Protesters gather for 'Not My President's Day' rally

Protesters gathered for the Not My President's Day rally in downtown Salt Lake City on Feb. 20. The event began with a march from the Wallace Bennett Federal Building to the city county building, and guest speakers addressed issues like immigration, racism and transgender rights. Photo by Bibek Neupane.

Protesters gathered for the Not My President's Day rally in downtown Salt Lake City on Feb. 20. The event began with a march from the Wallace Bennett Federal Building to the city county building, and guest speakers addressed issues like immigration, racism and transgender rights. Photo by Bibek Neupane.

A protestor holds a sign at the Not My President's Day rally in downtown Salt Lake City on Feb. 20. The rally provided individuals the opportunity to protest the words and actions of President Donald Trump and voice their concerns about his administration. Photo by Bibek Neupane.

A protestor holds a sign at the Not My President's Day rally in downtown Salt Lake City on Feb. 20. The rally provided individuals the opportunity to protest the words and actions of President Donald Trump and voice their concerns about his administration. Photo by Bibek Neupane.

Approximately 200 Utahns gathered with signs at Washington Square in Salt Lake City for the Not My President’s Day rally on Feb. 20. The rally provided individuals the opportunity to protest the words and actions of President Donald Trump and voice their concerns about his administration.

Among the protestors was Bibek Neupane, a 23-year-old Westminster College alumnus from the class of 2016.

“It’s making a stand against harmful policies that are not just bad for society but also the world,” Neupane said. “It’s a form of protest, and for me it’s more than just a civic duty.”

Guest speakers addressed the crowd through a megaphone, bringing up immigration, racism and transgender rights. Sophia Hawes-Tingey, a transgender mayoral candidate in Midvale, spoke about the importance of community during hard times.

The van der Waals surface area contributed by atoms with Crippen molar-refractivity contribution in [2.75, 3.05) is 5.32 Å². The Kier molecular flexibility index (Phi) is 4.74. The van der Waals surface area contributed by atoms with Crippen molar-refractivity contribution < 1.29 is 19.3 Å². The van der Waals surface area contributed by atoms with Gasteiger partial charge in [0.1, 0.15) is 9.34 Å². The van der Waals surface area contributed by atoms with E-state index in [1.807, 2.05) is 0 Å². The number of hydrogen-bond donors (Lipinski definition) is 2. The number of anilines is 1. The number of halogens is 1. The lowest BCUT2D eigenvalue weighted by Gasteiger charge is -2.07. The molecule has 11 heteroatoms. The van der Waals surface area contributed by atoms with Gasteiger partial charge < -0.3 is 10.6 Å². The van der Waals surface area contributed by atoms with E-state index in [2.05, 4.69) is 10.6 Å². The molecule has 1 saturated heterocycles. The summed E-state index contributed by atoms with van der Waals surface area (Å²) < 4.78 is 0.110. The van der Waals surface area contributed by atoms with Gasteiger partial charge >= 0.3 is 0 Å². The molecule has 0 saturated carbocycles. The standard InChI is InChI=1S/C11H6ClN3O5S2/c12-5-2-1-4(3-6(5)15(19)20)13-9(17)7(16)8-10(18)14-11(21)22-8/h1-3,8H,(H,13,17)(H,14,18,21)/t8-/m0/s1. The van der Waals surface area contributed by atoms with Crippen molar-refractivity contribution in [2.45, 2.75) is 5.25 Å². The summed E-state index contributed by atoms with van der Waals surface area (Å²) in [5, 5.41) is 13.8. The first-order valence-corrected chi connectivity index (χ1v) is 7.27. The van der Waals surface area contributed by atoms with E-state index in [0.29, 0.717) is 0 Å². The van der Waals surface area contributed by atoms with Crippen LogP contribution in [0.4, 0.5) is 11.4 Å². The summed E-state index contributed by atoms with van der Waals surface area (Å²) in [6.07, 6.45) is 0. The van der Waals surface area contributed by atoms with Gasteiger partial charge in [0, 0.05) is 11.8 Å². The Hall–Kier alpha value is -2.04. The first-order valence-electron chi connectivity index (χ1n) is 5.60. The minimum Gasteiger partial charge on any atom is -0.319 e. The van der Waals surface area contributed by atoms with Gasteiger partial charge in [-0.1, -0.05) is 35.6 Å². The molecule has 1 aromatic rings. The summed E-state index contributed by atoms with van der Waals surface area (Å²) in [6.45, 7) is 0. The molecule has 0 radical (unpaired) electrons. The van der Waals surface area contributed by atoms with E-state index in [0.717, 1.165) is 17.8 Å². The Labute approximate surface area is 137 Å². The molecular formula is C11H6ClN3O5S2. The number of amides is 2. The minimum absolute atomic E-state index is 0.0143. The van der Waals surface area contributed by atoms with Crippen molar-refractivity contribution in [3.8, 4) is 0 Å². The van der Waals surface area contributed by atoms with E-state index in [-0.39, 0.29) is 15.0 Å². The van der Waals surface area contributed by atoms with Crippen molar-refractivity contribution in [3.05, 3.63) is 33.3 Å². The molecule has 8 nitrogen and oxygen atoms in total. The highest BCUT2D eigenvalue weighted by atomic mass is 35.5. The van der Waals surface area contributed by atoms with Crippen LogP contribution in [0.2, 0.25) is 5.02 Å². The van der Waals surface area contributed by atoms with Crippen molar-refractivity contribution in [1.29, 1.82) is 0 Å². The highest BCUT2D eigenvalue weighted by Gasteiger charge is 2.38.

“We do not need an administration that will not support our trans children in schools and protect them,” Hawes-Tingey said. “We have to stand up for one another as individuals [and] as human beings. We all need family.”

Neupane said the rally's community atmosphere was a breath of fresh air and said more people should gather together to speak up for their beliefs.

“It’s very important,” Neupane said. “When people that you elect lose sight of the values that they were trusted to keep, the only way people challenge the power is by protesting and demonstrating.”

Two protesters hold signs at the Not My President's Day rally in downtown Salt Lake City on Feb. 20. As others across the country celebrated the nation’s presidents, approximately 200 Utahns gathered together to protest President Donald Trump’s administration. Photo by Bibek Neupane.

Two protesters hold signs at the Not My President's Day rally in downtown Salt Lake City on Feb. 20. As others across the country celebrated the nation’s presidents, approximately 200 Utahns gathered together to protest President Donald Trump’s administration. Photo by Bibek Neupane.

Born in Nepal during a time of political instability, Neupane said he witnessed protests and strikes throughout his childhood.

“There was a civil war," he said. "There was a big revolution, and as a result we threw away the king."

Because of this, Neupane said he believes strongly in the power people have to create change within their own political system. However, he said many Americans don’t realize they have the ability to make a difference.

“I’ve noticed that in the U.S. a big segment of people have not participated in protests in their lifetime,” Neupane said. “Since the U.S. has been such a stable democracy, there hasn’t really been a need for it. But now there is one because Trump’s administration is not keeping the democratic values of the U.S.”

Corrine Galván Gutierrez organized the Not My President's Day rally and spoke to the assembled Utahns about the impact individuals can have in their communities.

“I’m one person,” Gutierrez said. “I’m one person and you all came here because one person decided we need this here in Salt Lake. And then one person turned into three. And then three people turned into 10. And then 10 turned into all of you.”

Neupane said he thinks it’s important that Americans make an effort to stand up for their political and social beliefs.

“They haven’t seen it make change, but I have seen huge change happen in my country,” Neupane said. “When the leaders fail you, people have to step up and show their power.”